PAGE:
Issues with reporting and interpretation of Khan et al. 2021
BMC Infectious Diseases volume 22, Article number: 567 (2022)
A recent publication in BMC Infectious Diseases concerning the use of convalescent plasma for the treatment of COVID-19 had a number of major issues. This correspondence details specific instances of unclear reporting as well as major omissions when discussing the context of the trial. These render the study's findings and conclusions misleading.
The published study from Khan and colleagues on the treatment of COVID-19 patients in Pakistan with convalescent plasma (CP) contains a number of serious reporting issues. Unclear reporting and outcome definitions, failure to adequately discuss trial limitations, and the omission of large volumes of relevant literature from the discussion section render the study’s findings and conclusions misleading.
The authors provide two trial registrations for this clinical trial: NCT04352751 on ClinicalTrials.gov; and IRCT20200414047072N1 on the Iranian Registry of Clinical Trials (IRCT). Trial registrations should be prospective to ensure no post hoc deviations can occur. The authors state that the first plasma infusions were given on 4 April 2020, however both trial registrations were submitted after the trial started: to ClinicalTrials.gov on 16 April 2020 and to IRCT on 28 April 2020. While BMC editorial policy does allow for the publication of retrospectively registered studies, it must be declared. The authors note the registration date was 28 April 2020 but do not make clear that this was retrospective .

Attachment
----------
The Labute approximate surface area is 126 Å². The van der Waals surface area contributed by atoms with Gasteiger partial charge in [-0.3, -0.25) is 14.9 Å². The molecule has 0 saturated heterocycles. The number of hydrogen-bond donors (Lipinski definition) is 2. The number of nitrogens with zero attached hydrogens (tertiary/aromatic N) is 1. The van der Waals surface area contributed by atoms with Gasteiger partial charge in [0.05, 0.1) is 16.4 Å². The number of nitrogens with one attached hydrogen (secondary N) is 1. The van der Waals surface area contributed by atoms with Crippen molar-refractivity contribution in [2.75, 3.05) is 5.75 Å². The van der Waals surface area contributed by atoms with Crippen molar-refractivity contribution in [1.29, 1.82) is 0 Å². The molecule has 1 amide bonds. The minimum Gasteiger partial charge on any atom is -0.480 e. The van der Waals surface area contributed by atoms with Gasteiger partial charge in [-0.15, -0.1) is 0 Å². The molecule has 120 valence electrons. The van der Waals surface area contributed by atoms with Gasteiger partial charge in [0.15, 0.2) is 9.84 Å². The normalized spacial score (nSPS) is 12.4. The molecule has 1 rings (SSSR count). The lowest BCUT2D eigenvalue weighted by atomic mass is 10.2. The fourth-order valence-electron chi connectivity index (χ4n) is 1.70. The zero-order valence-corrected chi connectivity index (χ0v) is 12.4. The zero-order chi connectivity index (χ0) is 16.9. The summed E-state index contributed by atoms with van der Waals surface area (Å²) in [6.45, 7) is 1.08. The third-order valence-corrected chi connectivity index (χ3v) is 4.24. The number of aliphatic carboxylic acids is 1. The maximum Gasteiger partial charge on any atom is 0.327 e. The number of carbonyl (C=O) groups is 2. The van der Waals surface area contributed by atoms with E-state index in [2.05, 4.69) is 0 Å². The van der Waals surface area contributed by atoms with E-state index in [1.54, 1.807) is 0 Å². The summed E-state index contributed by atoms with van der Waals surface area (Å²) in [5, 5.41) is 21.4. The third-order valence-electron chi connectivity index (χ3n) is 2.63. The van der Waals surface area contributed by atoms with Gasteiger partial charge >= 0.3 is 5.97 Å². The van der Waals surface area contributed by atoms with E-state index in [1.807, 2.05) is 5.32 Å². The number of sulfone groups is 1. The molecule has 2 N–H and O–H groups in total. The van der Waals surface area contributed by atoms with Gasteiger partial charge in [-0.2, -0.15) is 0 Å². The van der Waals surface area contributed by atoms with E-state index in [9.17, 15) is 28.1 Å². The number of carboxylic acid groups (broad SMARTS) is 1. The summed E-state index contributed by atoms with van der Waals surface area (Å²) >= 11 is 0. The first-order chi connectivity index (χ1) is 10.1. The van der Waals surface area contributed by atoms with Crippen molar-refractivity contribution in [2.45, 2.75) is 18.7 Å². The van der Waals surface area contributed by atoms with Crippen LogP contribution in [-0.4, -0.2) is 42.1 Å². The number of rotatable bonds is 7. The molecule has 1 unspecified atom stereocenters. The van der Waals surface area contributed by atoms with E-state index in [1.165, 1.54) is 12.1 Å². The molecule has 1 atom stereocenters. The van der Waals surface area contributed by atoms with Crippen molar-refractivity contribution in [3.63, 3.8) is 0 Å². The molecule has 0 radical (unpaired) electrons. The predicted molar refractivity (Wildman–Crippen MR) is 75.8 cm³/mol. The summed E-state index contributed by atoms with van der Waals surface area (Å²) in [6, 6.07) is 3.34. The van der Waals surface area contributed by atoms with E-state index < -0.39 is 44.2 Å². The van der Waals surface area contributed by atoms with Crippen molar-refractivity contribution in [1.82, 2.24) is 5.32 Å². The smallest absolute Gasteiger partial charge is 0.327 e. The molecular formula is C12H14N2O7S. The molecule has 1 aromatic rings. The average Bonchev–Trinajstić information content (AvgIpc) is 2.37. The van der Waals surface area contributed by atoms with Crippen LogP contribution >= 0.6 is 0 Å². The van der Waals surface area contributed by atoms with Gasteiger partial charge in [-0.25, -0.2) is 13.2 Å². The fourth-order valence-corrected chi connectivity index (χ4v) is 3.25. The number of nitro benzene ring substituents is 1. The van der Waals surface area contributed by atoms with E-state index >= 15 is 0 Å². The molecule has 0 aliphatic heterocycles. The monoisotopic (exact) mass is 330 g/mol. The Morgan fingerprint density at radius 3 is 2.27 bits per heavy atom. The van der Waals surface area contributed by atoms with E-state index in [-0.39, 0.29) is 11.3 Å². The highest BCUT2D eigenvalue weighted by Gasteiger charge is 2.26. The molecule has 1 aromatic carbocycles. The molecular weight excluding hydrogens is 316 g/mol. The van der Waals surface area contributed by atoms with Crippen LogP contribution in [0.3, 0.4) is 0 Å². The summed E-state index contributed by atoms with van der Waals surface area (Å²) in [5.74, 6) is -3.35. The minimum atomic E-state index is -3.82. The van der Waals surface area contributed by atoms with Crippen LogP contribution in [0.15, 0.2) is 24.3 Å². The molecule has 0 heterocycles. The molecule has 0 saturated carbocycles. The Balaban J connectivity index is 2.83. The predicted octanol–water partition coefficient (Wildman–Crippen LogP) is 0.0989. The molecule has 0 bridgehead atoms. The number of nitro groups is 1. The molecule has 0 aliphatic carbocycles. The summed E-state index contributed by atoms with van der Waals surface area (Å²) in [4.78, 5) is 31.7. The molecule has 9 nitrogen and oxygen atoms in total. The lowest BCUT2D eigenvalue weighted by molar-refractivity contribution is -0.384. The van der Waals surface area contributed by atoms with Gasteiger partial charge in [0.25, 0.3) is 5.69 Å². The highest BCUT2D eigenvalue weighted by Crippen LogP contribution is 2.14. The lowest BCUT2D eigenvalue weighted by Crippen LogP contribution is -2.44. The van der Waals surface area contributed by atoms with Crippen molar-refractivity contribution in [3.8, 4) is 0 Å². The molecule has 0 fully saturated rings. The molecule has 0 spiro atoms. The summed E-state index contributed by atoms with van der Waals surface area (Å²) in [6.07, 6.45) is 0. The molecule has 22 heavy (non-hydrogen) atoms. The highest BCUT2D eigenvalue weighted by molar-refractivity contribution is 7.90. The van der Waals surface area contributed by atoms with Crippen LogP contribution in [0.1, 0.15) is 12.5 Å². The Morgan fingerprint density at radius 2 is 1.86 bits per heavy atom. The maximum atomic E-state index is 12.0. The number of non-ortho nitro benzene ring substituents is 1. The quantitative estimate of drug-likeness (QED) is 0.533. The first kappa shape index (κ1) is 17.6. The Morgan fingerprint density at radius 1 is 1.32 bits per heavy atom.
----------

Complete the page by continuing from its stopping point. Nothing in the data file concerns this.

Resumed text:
Comparing the target sample size with the number of trial participants included raises additional concerns. The published report includes 50 COVID-19 patients, however the IRCT entry claims that this trial aimed for a target sample size of 357 and the ClinicalTrials.gov entry notes an estimated enrollment of 2000. The authors make no mention of the current recruitment status of the trial, whether further enrollment is planned, nor whether the trial was terminated early. Both registries offer conflicting information on the trial’s recruitment status: ClinicalTrials.gov says the trials is “Recruiting” but the IRCT states “Recruitment complete”. Neither registry entry has been updated since 2020. With no additional context or explanation offered, readers are left to wonder why the sample size is dramatically lower than planned, and if this compromises the interpretation of the results.